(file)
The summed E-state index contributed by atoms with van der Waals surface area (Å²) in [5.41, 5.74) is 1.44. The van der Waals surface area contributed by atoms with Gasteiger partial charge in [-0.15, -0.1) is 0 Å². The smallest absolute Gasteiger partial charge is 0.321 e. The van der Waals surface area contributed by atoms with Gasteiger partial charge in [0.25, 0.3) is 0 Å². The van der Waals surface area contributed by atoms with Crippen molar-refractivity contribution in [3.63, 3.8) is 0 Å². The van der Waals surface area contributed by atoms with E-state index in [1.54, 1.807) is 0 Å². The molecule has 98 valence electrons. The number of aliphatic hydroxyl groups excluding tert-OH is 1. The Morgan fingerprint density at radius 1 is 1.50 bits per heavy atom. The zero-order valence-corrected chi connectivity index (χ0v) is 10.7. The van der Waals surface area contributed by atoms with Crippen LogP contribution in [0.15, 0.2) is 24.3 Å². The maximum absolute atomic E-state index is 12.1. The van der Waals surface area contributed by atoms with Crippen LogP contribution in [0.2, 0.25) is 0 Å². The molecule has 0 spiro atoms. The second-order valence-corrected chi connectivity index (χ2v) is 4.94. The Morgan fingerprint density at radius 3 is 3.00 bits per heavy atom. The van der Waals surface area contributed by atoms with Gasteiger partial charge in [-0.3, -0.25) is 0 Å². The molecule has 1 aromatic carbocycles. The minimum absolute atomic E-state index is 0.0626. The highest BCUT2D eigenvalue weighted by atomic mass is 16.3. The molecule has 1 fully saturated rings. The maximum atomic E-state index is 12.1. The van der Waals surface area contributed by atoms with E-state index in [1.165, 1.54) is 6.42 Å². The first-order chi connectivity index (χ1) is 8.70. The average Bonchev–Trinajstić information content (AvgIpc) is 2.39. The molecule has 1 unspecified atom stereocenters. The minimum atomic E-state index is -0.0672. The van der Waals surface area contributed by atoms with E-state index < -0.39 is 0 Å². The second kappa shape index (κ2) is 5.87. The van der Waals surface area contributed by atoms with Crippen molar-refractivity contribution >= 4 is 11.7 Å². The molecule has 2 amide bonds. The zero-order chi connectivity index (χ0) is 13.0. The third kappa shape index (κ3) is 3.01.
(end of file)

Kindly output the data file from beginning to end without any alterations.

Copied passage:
The summed E-state index contributed by atoms with van der Waals surface area (Å²) in [5.41, 5.74) is 1.44. The van der Waals surface area contributed by atoms with Gasteiger partial charge in [-0.15, -0.1) is 0 Å². The smallest absolute Gasteiger partial charge is 0.321 e. The van der Waals surface area contributed by atoms with Gasteiger partial charge in [0.25, 0.3) is 0 Å². The van der Waals surface area contributed by atoms with Crippen molar-refractivity contribution in [3.63, 3.8) is 0 Å². The van der Waals surface area contributed by atoms with E-state index in [1.54, 1.807) is 0 Å². The molecule has 98 valence electrons. The number of aliphatic hydroxyl groups excluding tert-OH is 1. The Morgan fingerprint density at radius 1 is 1.50 bits per heavy atom. The zero-order valence-corrected chi connectivity index (χ0v) is 10.7. The van der Waals surface area contributed by atoms with Crippen LogP contribution in [0.15, 0.2) is 24.3 Å². The maximum absolute atomic E-state index is 12.1. The van der Waals surface area contributed by atoms with Crippen LogP contribution in [0.2, 0.25) is 0 Å². The molecule has 0 spiro atoms. The second-order valence-corrected chi connectivity index (χ2v) is 4.94. The Morgan fingerprint density at radius 3 is 3.00 bits per heavy atom. The van der Waals surface area contributed by atoms with Gasteiger partial charge in [-0.3, -0.25) is 0 Å². The molecule has 1 aromatic carbocycles. The minimum absolute atomic E-state index is 0.0626. The highest BCUT2D eigenvalue weighted by atomic mass is 16.3. The molecule has 1 fully saturated rings. The maximum atomic E-state index is 12.1. The van der Waals surface area contributed by atoms with E-state index in [1.165, 1.54) is 6.42 Å². The first-order chi connectivity index (χ1) is 8.70. The average Bonchev–Trinajstić information content (AvgIpc) is 2.39. The molecule has 1 unspecified atom stereocenters. The minimum atomic E-state index is -0.0672. The van der Waals surface area contributed by atoms with E-state index < -0.39 is 0 Å². The second kappa shape index (κ2) is 5.87. The van der Waals surface area contributed by atoms with Crippen molar-refractivity contribution >= 4 is 11.7 Å². The molecule has 2 amide bonds. The zero-order chi connectivity index (χ0) is 13.0. The third kappa shape index (κ3) is 3.01.